When the Dutch explorer, Jakob Roggeveen, came to Easter Island in 1722 he observed—that is before his men gunned down a dozen of them—the islanders lighting fires in front of the Moais. They were kneeling before the figures like modern day monks clasping their palms together before the Buddha. It was the Roggeveen encounter that led a 52 year old sprightly islander to row out to meet Captain Cook a quarter of a century later when his ship moored off Ranga Hoa and ask: Have you come to kill us?
That question reported in Cook’s diaries sticks in my memory. It is so straightforward, so to the point. Its implication is: We recognize that you are willing and able to kill us. We merely want to know what to expect. This is a question one might put to a god; for example, to the god who asked Abraham to sacrifice his son, Isaac, or to the god who went Abraham one better and actually sacrificed his only son. Cook had the good graces to say no.
The downfall of Moai worship coincided with the rise of the Birdman cult whose central ritual involved retrieving the first egg laid by the Sooty Tern, a migratory bird that returned to Motonui every summer in September. Motonui is a tiny island several hundred yards offshore. Several hopu manu—those chosen to take part in the ritual—prepared for the competition by retreating into hand-made windowless chambers, so small a five-foot hopu manu couldn’t stand up in one. After weeks of isolation, at the designated time, the hopu manu climbed down the steep sides of the Rano Kao volcano, swam out to Motonui, waited for the birds to lay, grabbed an egg and tried to return to Easter Island without breaking it. The first one back did not become the Birdman of the year. He was merely the agent of the real Birdman. The real Birdman would then go into isolation for an entire year. His spouse could not visit him for 5 months. He could not bathe during that entire time and during that time he was covered in white paint, his head shaved and his finger and toenails uncut.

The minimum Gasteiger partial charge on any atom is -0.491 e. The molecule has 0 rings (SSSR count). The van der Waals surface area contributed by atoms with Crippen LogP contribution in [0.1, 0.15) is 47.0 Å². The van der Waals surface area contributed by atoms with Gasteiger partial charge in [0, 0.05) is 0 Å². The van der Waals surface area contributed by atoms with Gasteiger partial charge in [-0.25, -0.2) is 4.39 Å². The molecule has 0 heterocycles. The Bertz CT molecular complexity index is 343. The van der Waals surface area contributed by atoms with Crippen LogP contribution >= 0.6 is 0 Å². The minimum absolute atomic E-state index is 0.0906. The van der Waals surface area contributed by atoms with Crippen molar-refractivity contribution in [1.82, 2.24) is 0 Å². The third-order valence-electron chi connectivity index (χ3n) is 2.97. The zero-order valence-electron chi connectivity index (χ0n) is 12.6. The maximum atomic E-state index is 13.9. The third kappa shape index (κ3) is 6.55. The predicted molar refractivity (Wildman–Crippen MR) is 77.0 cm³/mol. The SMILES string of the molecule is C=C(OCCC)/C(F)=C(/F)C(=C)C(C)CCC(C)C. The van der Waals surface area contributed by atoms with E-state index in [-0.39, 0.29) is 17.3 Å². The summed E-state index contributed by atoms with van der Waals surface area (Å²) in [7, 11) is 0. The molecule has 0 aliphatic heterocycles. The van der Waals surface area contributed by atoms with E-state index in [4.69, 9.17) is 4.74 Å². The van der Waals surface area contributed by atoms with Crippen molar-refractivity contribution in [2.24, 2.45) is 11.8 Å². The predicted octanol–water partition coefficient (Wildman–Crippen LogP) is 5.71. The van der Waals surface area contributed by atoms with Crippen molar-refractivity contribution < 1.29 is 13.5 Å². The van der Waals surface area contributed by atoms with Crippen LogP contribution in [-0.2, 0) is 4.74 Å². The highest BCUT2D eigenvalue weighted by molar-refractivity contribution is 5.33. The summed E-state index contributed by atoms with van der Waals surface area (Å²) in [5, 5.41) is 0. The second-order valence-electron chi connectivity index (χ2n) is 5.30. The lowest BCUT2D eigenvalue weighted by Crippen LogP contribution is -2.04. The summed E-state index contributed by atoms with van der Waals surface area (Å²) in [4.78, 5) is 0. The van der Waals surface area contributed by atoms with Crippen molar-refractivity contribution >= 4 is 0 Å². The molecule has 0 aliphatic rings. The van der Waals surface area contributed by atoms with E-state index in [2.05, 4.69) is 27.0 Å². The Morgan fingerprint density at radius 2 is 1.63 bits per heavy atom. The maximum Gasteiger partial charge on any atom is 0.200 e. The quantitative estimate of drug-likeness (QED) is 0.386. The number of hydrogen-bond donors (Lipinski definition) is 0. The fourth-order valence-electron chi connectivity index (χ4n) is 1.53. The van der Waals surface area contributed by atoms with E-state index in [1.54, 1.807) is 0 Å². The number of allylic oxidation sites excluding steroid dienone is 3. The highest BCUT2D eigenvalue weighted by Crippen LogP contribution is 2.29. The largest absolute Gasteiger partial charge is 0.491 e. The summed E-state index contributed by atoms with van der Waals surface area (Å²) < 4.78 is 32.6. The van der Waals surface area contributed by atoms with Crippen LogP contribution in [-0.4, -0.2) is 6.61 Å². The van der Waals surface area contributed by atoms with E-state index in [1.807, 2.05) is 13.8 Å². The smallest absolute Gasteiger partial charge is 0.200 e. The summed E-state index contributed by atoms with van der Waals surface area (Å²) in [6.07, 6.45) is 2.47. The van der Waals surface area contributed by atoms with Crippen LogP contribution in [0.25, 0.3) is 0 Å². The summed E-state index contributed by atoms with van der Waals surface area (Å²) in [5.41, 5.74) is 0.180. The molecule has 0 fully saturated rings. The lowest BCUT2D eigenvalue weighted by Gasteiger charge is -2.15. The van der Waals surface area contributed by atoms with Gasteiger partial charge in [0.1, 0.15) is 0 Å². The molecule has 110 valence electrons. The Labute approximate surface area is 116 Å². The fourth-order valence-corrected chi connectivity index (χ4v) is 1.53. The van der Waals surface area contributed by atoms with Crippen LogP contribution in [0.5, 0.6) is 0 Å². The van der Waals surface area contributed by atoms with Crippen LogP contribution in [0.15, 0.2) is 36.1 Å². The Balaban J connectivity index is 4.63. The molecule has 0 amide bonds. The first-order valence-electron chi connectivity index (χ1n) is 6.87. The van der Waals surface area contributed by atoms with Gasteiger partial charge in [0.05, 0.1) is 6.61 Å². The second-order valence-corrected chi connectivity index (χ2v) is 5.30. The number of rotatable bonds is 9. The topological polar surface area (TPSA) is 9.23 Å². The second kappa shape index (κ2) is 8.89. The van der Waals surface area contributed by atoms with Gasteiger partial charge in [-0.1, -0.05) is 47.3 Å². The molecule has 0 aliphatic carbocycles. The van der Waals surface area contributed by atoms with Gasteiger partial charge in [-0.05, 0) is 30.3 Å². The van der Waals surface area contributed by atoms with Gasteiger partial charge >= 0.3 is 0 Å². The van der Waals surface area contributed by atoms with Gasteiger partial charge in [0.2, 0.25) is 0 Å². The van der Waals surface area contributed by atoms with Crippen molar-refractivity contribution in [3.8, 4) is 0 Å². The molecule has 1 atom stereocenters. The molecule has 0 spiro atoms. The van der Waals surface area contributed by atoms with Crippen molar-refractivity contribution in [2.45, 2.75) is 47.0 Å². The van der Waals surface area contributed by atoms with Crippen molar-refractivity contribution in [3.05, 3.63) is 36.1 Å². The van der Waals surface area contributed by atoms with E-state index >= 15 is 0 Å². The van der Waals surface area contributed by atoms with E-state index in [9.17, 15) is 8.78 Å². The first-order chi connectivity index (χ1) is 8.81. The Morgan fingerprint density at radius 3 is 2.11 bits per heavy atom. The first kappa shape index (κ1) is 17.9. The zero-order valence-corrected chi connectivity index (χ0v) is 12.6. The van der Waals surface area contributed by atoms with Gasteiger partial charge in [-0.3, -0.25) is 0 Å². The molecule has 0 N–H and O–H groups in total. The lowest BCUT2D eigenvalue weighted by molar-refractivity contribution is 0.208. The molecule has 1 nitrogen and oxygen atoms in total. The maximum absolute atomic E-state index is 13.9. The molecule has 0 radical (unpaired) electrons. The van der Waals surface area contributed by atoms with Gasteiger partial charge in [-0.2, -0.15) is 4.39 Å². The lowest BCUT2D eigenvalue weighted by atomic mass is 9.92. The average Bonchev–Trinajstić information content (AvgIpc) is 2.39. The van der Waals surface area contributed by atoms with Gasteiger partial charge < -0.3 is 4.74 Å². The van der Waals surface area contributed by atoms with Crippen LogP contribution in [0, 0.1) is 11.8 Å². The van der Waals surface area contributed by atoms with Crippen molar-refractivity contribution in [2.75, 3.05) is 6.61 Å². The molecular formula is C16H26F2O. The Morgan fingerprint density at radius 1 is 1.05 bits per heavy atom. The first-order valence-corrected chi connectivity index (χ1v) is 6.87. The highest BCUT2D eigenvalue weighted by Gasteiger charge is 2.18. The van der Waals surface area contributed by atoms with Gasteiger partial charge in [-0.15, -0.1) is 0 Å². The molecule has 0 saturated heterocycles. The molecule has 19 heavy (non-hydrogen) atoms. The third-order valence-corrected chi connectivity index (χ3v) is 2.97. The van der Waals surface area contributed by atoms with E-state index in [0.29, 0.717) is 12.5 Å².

Whatever the significance of this complicated rite, it supplanted the Moai cult for a time only to die itself. The last race for the Sooty Tern egg was in 1862.
I think the reason for all these rituals, from Moai to Birdman to our own, is that for most people life is a crushing deprivation. The resources one commands are never enough. Deprived of real income, rituals are a way for people to acquire a different kind of income, psychic income. It is not surprising to me that as the resources on Easter Island diminished, one set of rituals, which had failed them, gave way to another set of rituals, which also failed them. I think resources and rituals are, in general, inversely proportional: the fewer a nation’s resources, the more influential its rituals. In the United States today, for example, I credit the rise of the religious right (pun intended) with the fact that median income levels have essentially been stagnant for the last quarter of a century, this during a period when the migration of wealth to the top 2% of our society has been unprecedented.
Perhaps one doesn’t have to go halfway around the world to experience the decline of Easter Island.
Click here to listen to this entry in audio